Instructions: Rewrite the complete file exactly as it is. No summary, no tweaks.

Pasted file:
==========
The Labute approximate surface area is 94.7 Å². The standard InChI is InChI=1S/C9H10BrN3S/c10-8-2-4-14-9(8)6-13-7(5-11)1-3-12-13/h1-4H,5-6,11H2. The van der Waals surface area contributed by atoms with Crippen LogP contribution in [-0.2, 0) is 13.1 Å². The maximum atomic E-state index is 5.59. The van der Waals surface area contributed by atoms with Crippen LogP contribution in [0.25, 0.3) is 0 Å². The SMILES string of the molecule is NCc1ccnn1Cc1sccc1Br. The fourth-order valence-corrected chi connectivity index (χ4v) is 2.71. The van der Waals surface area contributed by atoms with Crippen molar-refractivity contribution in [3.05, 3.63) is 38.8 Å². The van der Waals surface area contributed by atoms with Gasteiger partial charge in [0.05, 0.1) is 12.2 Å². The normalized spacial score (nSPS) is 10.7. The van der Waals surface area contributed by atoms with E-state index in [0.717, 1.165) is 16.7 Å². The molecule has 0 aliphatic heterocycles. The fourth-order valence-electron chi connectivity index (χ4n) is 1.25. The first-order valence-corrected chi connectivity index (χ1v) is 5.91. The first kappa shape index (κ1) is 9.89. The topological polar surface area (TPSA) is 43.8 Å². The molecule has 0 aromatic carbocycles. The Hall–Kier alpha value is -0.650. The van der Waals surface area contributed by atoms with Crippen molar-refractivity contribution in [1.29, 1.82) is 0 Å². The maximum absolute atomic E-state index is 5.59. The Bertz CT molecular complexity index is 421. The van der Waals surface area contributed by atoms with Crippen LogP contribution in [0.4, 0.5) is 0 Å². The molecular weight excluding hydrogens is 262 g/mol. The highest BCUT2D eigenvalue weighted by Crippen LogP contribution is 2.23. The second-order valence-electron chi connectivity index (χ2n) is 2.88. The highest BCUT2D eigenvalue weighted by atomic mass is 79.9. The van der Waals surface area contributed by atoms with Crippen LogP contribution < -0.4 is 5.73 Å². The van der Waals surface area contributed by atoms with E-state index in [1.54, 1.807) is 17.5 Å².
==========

The Labute approximate surface area is 94.7 Å². The standard InChI is InChI=1S/C9H10BrN3S/c10-8-2-4-14-9(8)6-13-7(5-11)1-3-12-13/h1-4H,5-6,11H2. The van der Waals surface area contributed by atoms with Crippen LogP contribution in [-0.2, 0) is 13.1 Å². The maximum atomic E-state index is 5.59. The van der Waals surface area contributed by atoms with Crippen LogP contribution in [0.25, 0.3) is 0 Å². The SMILES string of the molecule is NCc1ccnn1Cc1sccc1Br. The fourth-order valence-corrected chi connectivity index (χ4v) is 2.71. The van der Waals surface area contributed by atoms with Crippen molar-refractivity contribution in [3.05, 3.63) is 38.8 Å². The van der Waals surface area contributed by atoms with Gasteiger partial charge in [0.05, 0.1) is 12.2 Å². The normalized spacial score (nSPS) is 10.7. The van der Waals surface area contributed by atoms with E-state index in [0.717, 1.165) is 16.7 Å². The molecule has 0 aliphatic heterocycles. The fourth-order valence-electron chi connectivity index (χ4n) is 1.25. The first-order valence-corrected chi connectivity index (χ1v) is 5.91. The first kappa shape index (κ1) is 9.89. The topological polar surface area (TPSA) is 43.8 Å². The molecule has 0 aromatic carbocycles. The Hall–Kier alpha value is -0.650. The van der Waals surface area contributed by atoms with Crippen molar-refractivity contribution in [1.29, 1.82) is 0 Å². The maximum absolute atomic E-state index is 5.59. The Bertz CT molecular complexity index is 421. The van der Waals surface area contributed by atoms with Crippen LogP contribution in [0.4, 0.5) is 0 Å². The molecular weight excluding hydrogens is 262 g/mol. The highest BCUT2D eigenvalue weighted by Crippen LogP contribution is 2.23. The second-order valence-electron chi connectivity index (χ2n) is 2.88. The highest BCUT2D eigenvalue weighted by atomic mass is 79.9. The van der Waals surface area contributed by atoms with Crippen LogP contribution < -0.4 is 5.73 Å². The van der Waals surface area contributed by atoms with E-state index in [1.54, 1.807) is 17.5 Å².